Transportation investments during economic downturns
Feb. 18 | Washington, D.C.
Members of the committee that wrote the recent National Research Council report Transportation Investments in Response to Economic Downturns will summarize and discuss its findings during this public event. The event will take place from 1 p.m. to 3 p.m. EST in Room 120 at the National Academy of Sciences building, 2101 Constitution Ave., N.W.
Feb. 24 and 25 | Washington, D.C.
In the years since implementation of federal regulations governing human subjects protections in research, the number of clinical studies has grown substantially, and trials have become more complex. At this Institute of Medicine workshop, participants will examine contemporary issues in human subjects protections as they pertain to cancer research.
Feb. 26 and 27 | Washington, D.C.
At this Institute of Medicine and National Research Council workshop, participants will explore the relationship between mental health and violence, and approaches to improving both mental health and violence prevention. The event will be webcast.
Key questions and analysis of climate change
Feb. 27 | Washington, D.C.
Leading climate scientists from the U.S. National Academy of Sciences and the Royal Society will present a joint document that provides a non-technical explanation of climate research and the current scientific understanding of the human influence on climate. The event will be held from 10 a.m. to 11 a.m. EST in Room 120 of the National Academy of Sciences building, 2101 Constitution Ave., N.W.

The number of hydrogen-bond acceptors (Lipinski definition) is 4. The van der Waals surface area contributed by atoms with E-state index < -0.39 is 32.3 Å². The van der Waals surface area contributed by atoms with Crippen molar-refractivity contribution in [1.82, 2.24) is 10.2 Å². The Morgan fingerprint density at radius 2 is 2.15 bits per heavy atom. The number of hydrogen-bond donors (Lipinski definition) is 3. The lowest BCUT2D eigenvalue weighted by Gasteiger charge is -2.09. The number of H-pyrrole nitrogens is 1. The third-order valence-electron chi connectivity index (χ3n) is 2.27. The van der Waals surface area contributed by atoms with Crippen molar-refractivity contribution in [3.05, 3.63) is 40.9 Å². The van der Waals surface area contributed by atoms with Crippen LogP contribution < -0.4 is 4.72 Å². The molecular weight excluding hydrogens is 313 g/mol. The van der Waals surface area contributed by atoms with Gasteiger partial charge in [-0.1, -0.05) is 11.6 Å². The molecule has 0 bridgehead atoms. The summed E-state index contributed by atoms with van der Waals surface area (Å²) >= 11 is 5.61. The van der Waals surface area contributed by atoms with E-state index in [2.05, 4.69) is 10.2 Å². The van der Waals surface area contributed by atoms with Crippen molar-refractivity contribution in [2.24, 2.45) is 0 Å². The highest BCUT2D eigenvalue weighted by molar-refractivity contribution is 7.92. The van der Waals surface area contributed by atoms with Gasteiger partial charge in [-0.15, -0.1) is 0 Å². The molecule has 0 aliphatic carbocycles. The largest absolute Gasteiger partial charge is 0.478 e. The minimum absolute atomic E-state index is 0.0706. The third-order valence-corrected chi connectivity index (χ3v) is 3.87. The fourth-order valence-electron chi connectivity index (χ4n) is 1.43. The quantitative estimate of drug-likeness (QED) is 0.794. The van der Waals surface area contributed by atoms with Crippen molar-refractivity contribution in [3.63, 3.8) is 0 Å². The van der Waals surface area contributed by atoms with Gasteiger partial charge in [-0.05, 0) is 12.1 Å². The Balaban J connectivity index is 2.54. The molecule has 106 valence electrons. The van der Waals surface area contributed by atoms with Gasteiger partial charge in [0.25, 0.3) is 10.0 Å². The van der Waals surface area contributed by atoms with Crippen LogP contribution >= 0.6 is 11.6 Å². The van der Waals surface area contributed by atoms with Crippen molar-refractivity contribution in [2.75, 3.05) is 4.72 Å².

ALSO OF INTEREST
Feb. 9 | Washington, D.C.
Catalyst Quartet, winners of the Gianni Bergamo Classical Music Award 2012 (Switzerland) and top laureates and alumni of the internationally acclaimed Sphinx Competition, will perform at the National Academy of Sciences. The ensemble's mission is to advance diversity in classical music and inspire new and young audiences with dynamic performances of cutting-edge repertoire by a wide range of composers.
Feb. 20 | Washington, D.C.
The Koshland Science Museum will host disaster experts Susan Cutter and Warren C. Edwards for a discussion about what works and does not work when measuring communities' disaster resilience. Advance ticket purchase is recommended; $10 adults/$7 students.
Feb. 20 | Washington, D.C.
D.C. Art Science Evening Rendezvous (DASER) is a monthly discussion on art and science projects that provides a snapshot of the cultural environment and fosters interdisciplinary networking. This month, in celebration of its third anniversary, DASER explores the theme "art as a way of knowing." The event will also be webcast live.
Features 10 large-scale photographs from the artist's two-year journey photographing glaciers in Patagonia, Iceland, Norway, New Zealand, and Alaska. On exhibit Feb. 3 - July 7.
More than 20 of Sharon Beals' photographs of nests offer a new window onto the life and beauty of birds. On exhibit through May 2.
ADDITIONAL RESOURCES FOR REPORTERS